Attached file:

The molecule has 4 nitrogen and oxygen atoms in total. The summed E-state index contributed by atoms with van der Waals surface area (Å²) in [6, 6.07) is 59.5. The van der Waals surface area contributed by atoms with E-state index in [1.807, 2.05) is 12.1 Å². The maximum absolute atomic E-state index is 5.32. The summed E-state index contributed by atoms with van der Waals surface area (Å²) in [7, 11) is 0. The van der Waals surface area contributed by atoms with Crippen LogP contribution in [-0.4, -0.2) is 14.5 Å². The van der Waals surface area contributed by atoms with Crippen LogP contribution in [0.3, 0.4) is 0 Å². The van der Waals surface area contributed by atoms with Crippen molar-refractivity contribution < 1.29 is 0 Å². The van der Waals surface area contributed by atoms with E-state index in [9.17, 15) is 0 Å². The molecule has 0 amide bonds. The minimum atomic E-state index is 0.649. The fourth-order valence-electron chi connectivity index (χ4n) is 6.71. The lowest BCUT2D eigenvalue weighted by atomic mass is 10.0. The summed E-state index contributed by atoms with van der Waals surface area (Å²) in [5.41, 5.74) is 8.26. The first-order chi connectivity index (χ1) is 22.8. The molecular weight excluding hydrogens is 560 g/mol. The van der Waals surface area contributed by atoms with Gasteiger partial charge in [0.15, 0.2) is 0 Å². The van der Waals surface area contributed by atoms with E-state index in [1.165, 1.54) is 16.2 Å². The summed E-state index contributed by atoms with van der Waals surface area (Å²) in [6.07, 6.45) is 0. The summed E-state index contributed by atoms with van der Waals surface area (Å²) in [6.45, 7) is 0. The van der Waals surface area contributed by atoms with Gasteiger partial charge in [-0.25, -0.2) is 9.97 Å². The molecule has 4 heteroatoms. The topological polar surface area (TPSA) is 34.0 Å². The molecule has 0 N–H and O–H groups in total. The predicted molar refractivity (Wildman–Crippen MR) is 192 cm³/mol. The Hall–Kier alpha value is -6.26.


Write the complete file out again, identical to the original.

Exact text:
The molecule has 4 nitrogen and oxygen atoms in total. The summed E-state index contributed by atoms with van der Waals surface area (Å²) in [6, 6.07) is 59.5. The van der Waals surface area contributed by atoms with E-state index in [1.807, 2.05) is 12.1 Å². The maximum absolute atomic E-state index is 5.32. The summed E-state index contributed by atoms with van der Waals surface area (Å²) in [7, 11) is 0. The van der Waals surface area contributed by atoms with Crippen LogP contribution in [-0.4, -0.2) is 14.5 Å². The van der Waals surface area contributed by atoms with Crippen LogP contribution in [0.3, 0.4) is 0 Å². The van der Waals surface area contributed by atoms with Crippen molar-refractivity contribution < 1.29 is 0 Å². The van der Waals surface area contributed by atoms with E-state index in [9.17, 15) is 0 Å². The molecule has 0 amide bonds. The minimum atomic E-state index is 0.649. The fourth-order valence-electron chi connectivity index (χ4n) is 6.71. The lowest BCUT2D eigenvalue weighted by atomic mass is 10.0. The summed E-state index contributed by atoms with van der Waals surface area (Å²) in [5.41, 5.74) is 8.26. The first-order chi connectivity index (χ1) is 22.8. The molecular weight excluding hydrogens is 560 g/mol. The van der Waals surface area contributed by atoms with Gasteiger partial charge in [0.15, 0.2) is 0 Å². The van der Waals surface area contributed by atoms with E-state index in [1.165, 1.54) is 16.2 Å². The summed E-state index contributed by atoms with van der Waals surface area (Å²) in [6.07, 6.45) is 0. The summed E-state index contributed by atoms with van der Waals surface area (Å²) in [6.45, 7) is 0. The van der Waals surface area contributed by atoms with Gasteiger partial charge in [-0.25, -0.2) is 9.97 Å². The molecule has 4 heteroatoms. The topological polar surface area (TPSA) is 34.0 Å². The molecule has 0 N–H and O–H groups in total. The predicted molar refractivity (Wildman–Crippen MR) is 192 cm³/mol. The Hall–Kier alpha value is -6.26.